A lot of these things feel like guilt, like I didn't say enough or do enough or keep enough, but I can never know. Just like I can't know if having kept more of her things around would make me feel better or make things harder or easier. I might have more questions, but I also might have more answers.
I don't think grief ever goes away, but I know it isn't always overwhelming. I know it turns into something else, something that's sad, but not terribly so. It feels like nostalgia, but not the kind you get for cartoons or your best friend across the street. It's nostalgia like when you're walking the dog and the light and the smell is just right and you feel like you're almost in a time that's gone but you're also not and you never can be. Like lost love, because it is, but it's okay.

Friday, June 13

30 B4 30



There's a thing where a person creates a number of goals to complete before their next birthday. The number of the goals to be completed is chosen for the age the person will be turning. For instance, I am turning 28 this year so my list of goals should be 28 items long. It's a neat idea but it's also totally insane. 28 things? You want me to do 28 things?
As usual I've decided to bend these rules, and I'm making a 30 Before 30 list 2 and a half years out. This allows me a better chance of actually completing the list and also provides me with the opportunity to include some loftier goals. Some of these I've already tackled (breakfast pizza, but it sucked, and kale chips, but some were burnt) and some I'm more excited about than others (lol squat 70lbs?? Who am I kidding?) but I think for 2.5 years the list isn't unreasonable and that's the bottom line. I'll come back to this in a few months and we'll see where I'm at. Maybe I'll finish The Odyssey this summer! (No I won't. It's been 7 years.)

1. Vacation Alone (Key West? San Louis Obispo?)
2. Figure Out Lipstick
3. Write an Amazing Resume
4. Run a 10k
5. Publish 2 Poems
6. Learn to Cook Kale Chips
7. Finish The Odyssey
8. Make a Good Breakfast Pizza
9. Bake a REAL Pie (Not Pumpkin; Homemade Crust!)
10. Have a Fenced Yard for the Dog and Cats
11. Make a Comfy Book Nook
12. Read the Toni Morrison Oeuvre
13. Go Fishing
14. Camp with Kiah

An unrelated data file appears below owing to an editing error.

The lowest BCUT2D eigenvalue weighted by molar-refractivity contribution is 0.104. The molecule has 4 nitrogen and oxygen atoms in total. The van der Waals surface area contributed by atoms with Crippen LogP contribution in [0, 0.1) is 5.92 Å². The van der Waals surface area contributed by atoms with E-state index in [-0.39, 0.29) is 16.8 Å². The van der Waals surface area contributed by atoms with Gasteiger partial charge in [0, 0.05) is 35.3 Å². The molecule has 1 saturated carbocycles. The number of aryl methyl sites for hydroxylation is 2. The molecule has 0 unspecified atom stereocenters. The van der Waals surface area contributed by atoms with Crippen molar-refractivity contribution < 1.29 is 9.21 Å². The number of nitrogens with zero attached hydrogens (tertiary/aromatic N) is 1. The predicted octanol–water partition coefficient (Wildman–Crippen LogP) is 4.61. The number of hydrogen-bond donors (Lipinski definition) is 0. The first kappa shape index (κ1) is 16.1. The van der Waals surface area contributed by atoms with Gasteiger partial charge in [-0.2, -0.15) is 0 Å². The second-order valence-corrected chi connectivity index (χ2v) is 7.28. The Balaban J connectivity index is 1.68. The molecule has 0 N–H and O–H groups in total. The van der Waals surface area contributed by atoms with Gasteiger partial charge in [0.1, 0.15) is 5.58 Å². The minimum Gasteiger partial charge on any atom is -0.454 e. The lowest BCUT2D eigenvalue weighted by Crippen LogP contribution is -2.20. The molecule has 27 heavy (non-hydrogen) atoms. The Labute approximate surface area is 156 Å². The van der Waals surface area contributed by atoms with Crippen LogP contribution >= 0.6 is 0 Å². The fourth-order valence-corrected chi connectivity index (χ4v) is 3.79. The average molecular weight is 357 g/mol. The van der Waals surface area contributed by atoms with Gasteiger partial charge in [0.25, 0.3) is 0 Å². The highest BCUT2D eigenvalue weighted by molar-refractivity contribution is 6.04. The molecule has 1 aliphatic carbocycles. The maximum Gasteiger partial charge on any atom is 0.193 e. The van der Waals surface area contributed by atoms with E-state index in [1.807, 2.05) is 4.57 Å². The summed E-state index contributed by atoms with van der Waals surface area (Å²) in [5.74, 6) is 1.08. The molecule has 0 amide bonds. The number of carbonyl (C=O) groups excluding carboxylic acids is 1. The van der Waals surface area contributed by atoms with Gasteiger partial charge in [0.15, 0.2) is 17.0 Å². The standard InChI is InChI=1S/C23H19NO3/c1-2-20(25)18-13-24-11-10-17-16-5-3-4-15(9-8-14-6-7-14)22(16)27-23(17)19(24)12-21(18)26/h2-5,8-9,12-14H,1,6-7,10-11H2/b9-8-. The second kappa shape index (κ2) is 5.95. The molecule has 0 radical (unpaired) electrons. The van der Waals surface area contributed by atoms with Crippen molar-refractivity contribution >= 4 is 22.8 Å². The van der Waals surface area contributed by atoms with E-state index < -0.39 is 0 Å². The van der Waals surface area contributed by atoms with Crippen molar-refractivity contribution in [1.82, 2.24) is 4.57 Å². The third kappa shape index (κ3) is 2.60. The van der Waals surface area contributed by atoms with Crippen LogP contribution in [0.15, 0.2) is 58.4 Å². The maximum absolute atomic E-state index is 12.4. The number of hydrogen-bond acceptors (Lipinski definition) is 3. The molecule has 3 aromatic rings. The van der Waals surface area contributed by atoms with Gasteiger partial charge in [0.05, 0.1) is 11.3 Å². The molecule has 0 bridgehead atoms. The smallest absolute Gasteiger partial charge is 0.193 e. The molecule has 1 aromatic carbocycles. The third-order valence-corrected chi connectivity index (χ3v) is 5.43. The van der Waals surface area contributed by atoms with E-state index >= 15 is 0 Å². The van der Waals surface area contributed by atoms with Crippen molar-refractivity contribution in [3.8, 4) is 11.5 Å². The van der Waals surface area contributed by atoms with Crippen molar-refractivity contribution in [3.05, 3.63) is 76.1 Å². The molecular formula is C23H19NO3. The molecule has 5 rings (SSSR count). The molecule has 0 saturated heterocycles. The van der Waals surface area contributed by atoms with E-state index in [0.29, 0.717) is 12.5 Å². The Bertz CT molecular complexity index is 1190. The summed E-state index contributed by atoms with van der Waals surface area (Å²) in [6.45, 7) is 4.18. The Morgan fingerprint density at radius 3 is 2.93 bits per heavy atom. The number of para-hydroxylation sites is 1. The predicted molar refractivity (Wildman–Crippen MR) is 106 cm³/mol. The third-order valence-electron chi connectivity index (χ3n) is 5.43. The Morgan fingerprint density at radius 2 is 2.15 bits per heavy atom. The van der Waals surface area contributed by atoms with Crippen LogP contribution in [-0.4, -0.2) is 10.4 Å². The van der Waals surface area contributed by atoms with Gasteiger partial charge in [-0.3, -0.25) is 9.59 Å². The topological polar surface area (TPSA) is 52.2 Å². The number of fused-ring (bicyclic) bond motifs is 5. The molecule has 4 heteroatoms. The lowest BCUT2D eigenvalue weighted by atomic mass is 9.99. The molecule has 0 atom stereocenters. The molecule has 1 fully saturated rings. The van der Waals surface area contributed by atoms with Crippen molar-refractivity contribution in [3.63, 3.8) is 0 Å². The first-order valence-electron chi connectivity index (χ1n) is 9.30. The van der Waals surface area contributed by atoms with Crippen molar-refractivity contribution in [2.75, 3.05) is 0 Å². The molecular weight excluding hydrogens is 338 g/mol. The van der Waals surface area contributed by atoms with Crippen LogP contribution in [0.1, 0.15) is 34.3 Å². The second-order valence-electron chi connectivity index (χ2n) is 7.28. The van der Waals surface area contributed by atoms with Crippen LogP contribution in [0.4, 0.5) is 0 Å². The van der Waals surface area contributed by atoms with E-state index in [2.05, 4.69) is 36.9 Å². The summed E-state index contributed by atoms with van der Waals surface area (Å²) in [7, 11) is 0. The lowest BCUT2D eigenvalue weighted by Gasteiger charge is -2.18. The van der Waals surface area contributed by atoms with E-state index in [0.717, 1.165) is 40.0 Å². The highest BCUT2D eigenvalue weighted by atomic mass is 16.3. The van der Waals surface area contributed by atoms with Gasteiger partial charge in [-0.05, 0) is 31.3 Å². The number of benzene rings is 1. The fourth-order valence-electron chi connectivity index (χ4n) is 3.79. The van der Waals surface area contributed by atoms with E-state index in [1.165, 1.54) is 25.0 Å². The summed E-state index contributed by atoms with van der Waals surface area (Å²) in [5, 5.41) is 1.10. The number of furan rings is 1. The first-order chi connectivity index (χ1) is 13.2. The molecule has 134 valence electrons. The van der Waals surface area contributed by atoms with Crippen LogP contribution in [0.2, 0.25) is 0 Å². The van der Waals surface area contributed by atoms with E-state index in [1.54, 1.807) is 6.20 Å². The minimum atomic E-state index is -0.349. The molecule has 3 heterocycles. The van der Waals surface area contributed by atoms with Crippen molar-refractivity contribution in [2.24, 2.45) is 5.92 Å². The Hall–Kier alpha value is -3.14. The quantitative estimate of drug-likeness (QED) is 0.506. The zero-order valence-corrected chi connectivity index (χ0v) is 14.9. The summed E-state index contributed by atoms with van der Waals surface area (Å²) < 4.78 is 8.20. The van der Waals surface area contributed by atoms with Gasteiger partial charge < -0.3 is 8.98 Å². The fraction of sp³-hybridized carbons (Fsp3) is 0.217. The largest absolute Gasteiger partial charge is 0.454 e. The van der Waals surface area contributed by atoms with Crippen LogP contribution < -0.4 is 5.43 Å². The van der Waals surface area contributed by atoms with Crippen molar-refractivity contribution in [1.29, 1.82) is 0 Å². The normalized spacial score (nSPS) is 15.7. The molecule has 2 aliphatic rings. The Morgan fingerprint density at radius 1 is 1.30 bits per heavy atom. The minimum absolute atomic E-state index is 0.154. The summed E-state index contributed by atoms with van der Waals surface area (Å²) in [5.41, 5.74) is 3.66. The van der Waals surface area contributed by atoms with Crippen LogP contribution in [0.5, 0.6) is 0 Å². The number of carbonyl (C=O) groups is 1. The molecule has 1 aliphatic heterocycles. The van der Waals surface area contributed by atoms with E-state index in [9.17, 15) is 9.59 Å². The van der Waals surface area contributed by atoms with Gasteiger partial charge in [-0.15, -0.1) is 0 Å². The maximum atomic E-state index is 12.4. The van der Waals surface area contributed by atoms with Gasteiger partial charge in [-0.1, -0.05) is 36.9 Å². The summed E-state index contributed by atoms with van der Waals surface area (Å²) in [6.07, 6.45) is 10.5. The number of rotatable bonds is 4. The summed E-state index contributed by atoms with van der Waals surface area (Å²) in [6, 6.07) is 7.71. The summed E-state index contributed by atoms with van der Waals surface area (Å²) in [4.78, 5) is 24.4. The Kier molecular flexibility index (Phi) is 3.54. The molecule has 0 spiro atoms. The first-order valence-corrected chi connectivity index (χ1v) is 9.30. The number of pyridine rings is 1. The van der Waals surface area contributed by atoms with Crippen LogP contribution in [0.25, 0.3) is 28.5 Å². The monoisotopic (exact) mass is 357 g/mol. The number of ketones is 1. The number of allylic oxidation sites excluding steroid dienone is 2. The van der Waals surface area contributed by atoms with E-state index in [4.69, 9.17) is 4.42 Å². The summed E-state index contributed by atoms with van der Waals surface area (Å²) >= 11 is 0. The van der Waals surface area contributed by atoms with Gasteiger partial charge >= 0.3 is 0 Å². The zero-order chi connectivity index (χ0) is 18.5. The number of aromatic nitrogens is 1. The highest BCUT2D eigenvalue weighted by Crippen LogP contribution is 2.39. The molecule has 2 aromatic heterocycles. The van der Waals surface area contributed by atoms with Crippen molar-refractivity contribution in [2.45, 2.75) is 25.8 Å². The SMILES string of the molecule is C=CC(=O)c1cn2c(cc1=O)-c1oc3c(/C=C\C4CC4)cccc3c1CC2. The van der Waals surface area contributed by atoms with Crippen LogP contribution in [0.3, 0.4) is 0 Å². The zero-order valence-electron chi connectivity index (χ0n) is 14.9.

15. Get an Adult Job (At Least for a Minute)
16. Restart the Book Club
17. Go Swimming with Kiah Somewhere Cool
18. Make the house a Home
19. Grow a Shit Ton of Succulents
20. Canoe
21. Learn to Obsess Less
22. Journal More (WEEKLY)
23. Make Romance More of a Priority
24. Squat 70lbs LOL MAYBE? IS THIS CRAZY?
25. Take Some Kind of Exercise Class
26. Become a Morning Person (Talking 7 a.m. OKAY)
27. Learn to Be More Personally Body Positive
28. Give Less Shits About Other People’s Opinions of Me
29. Take the Dog to Dog School
30. Trick Family into Visiting Me & Kiah for a Major Holiday

Friday, June 6

How to Stop Sucking at the Internet with Critical Thinking

Something that's been grinding my gears lately is the lack of media literacy I see on Facebook. That's not to say that people are illiterate, but they let themselves get swayed by any number of things (sensationalism, a sense of activism or pride, outrage, etc.) and then perpetuate the cycle that is Viral Internet Media and time is a flat circle, we are all going to spin out into the void sharing and resharing the same Photoshopped images of kids with cancer trying to get 100,000 likes and the same 15 year old video of some Russian teens hurting animals forever and ever and ever.

My issue with this is simply that it's not good for us. Sharing misinformation, spreading uninformed outrage, watching and discussing the ugliest parts of our existence without any intention or ability to change those things, it's terrible. It hollows us out, makes us more pliant to have our critical thinking done for us, and it numbs us. It's also super lazy.